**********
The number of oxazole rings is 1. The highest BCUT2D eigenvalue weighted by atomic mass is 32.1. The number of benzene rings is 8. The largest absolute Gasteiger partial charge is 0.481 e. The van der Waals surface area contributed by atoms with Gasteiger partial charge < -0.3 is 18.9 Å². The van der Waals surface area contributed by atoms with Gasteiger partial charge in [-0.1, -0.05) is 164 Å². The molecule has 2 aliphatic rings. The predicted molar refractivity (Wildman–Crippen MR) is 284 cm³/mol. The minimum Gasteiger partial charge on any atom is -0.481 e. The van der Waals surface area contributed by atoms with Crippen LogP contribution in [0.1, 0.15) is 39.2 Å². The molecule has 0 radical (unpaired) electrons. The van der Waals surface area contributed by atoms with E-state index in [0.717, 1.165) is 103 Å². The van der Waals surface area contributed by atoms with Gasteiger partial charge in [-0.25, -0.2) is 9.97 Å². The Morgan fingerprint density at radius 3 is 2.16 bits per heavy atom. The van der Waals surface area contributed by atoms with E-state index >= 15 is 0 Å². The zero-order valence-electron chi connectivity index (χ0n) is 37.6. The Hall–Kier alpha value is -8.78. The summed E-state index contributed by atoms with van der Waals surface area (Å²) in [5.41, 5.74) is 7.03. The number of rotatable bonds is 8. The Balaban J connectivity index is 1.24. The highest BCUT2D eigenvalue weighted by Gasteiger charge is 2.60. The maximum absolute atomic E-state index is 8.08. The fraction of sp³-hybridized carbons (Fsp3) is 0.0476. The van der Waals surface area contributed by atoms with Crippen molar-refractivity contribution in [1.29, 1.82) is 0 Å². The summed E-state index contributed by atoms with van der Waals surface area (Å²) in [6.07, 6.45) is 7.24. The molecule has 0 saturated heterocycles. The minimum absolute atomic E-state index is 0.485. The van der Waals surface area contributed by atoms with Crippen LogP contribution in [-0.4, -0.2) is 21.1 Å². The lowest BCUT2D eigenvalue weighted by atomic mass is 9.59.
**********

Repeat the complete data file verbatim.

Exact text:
The number of oxazole rings is 1. The highest BCUT2D eigenvalue weighted by atomic mass is 32.1. The number of benzene rings is 8. The largest absolute Gasteiger partial charge is 0.481 e. The van der Waals surface area contributed by atoms with Gasteiger partial charge < -0.3 is 18.9 Å². The van der Waals surface area contributed by atoms with Gasteiger partial charge in [-0.1, -0.05) is 164 Å². The molecule has 2 aliphatic rings. The predicted molar refractivity (Wildman–Crippen MR) is 284 cm³/mol. The minimum Gasteiger partial charge on any atom is -0.481 e. The van der Waals surface area contributed by atoms with Crippen LogP contribution in [0.1, 0.15) is 39.2 Å². The molecule has 0 radical (unpaired) electrons. The van der Waals surface area contributed by atoms with E-state index in [0.717, 1.165) is 103 Å². The van der Waals surface area contributed by atoms with Gasteiger partial charge in [-0.25, -0.2) is 9.97 Å². The Morgan fingerprint density at radius 3 is 2.16 bits per heavy atom. The van der Waals surface area contributed by atoms with E-state index >= 15 is 0 Å². The zero-order valence-electron chi connectivity index (χ0n) is 37.6. The Hall–Kier alpha value is -8.78. The summed E-state index contributed by atoms with van der Waals surface area (Å²) in [5.41, 5.74) is 7.03. The number of rotatable bonds is 8. The Balaban J connectivity index is 1.24. The highest BCUT2D eigenvalue weighted by Gasteiger charge is 2.60. The maximum absolute atomic E-state index is 8.08. The fraction of sp³-hybridized carbons (Fsp3) is 0.0476. The van der Waals surface area contributed by atoms with Crippen molar-refractivity contribution in [1.29, 1.82) is 0 Å². The summed E-state index contributed by atoms with van der Waals surface area (Å²) in [6.07, 6.45) is 7.24. The molecule has 0 saturated heterocycles. The minimum absolute atomic E-state index is 0.485. The van der Waals surface area contributed by atoms with Crippen LogP contribution in [-0.4, -0.2) is 21.1 Å². The lowest BCUT2D eigenvalue weighted by atomic mass is 9.59.